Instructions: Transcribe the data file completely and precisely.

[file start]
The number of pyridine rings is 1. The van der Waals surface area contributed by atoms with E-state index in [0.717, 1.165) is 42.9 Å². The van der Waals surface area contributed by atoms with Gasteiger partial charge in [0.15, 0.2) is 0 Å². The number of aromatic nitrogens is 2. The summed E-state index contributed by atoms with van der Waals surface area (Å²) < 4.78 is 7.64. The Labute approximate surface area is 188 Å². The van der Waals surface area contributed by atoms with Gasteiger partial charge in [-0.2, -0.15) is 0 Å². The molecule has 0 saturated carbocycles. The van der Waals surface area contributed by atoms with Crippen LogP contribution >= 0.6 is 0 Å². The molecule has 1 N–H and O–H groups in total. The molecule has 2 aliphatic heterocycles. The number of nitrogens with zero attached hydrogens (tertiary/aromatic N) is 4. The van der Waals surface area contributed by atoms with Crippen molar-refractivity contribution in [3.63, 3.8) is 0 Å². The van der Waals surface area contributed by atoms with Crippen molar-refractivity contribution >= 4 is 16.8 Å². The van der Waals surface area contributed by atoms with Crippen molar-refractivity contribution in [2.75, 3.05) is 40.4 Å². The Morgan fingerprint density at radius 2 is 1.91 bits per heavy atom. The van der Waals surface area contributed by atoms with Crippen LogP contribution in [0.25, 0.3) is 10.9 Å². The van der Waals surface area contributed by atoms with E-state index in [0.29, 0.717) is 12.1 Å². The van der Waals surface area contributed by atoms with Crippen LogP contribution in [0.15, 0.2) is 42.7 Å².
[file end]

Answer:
The number of pyridine rings is 1. The van der Waals surface area contributed by atoms with E-state index in [0.717, 1.165) is 42.9 Å². The van der Waals surface area contributed by atoms with Gasteiger partial charge in [0.15, 0.2) is 0 Å². The number of aromatic nitrogens is 2. The summed E-state index contributed by atoms with van der Waals surface area (Å²) < 4.78 is 7.64. The Labute approximate surface area is 188 Å². The van der Waals surface area contributed by atoms with Gasteiger partial charge in [-0.2, -0.15) is 0 Å². The molecule has 0 saturated carbocycles. The van der Waals surface area contributed by atoms with Crippen LogP contribution >= 0.6 is 0 Å². The molecule has 1 N–H and O–H groups in total. The molecule has 2 aliphatic heterocycles. The number of nitrogens with zero attached hydrogens (tertiary/aromatic N) is 4. The van der Waals surface area contributed by atoms with Crippen molar-refractivity contribution in [3.63, 3.8) is 0 Å². The van der Waals surface area contributed by atoms with Crippen molar-refractivity contribution >= 4 is 16.8 Å². The van der Waals surface area contributed by atoms with Crippen molar-refractivity contribution in [2.75, 3.05) is 40.4 Å². The Morgan fingerprint density at radius 2 is 1.91 bits per heavy atom. The van der Waals surface area contributed by atoms with Crippen LogP contribution in [0.25, 0.3) is 10.9 Å². The van der Waals surface area contributed by atoms with E-state index in [0.29, 0.717) is 12.1 Å². The van der Waals surface area contributed by atoms with Crippen LogP contribution in [0.15, 0.2) is 42.7 Å².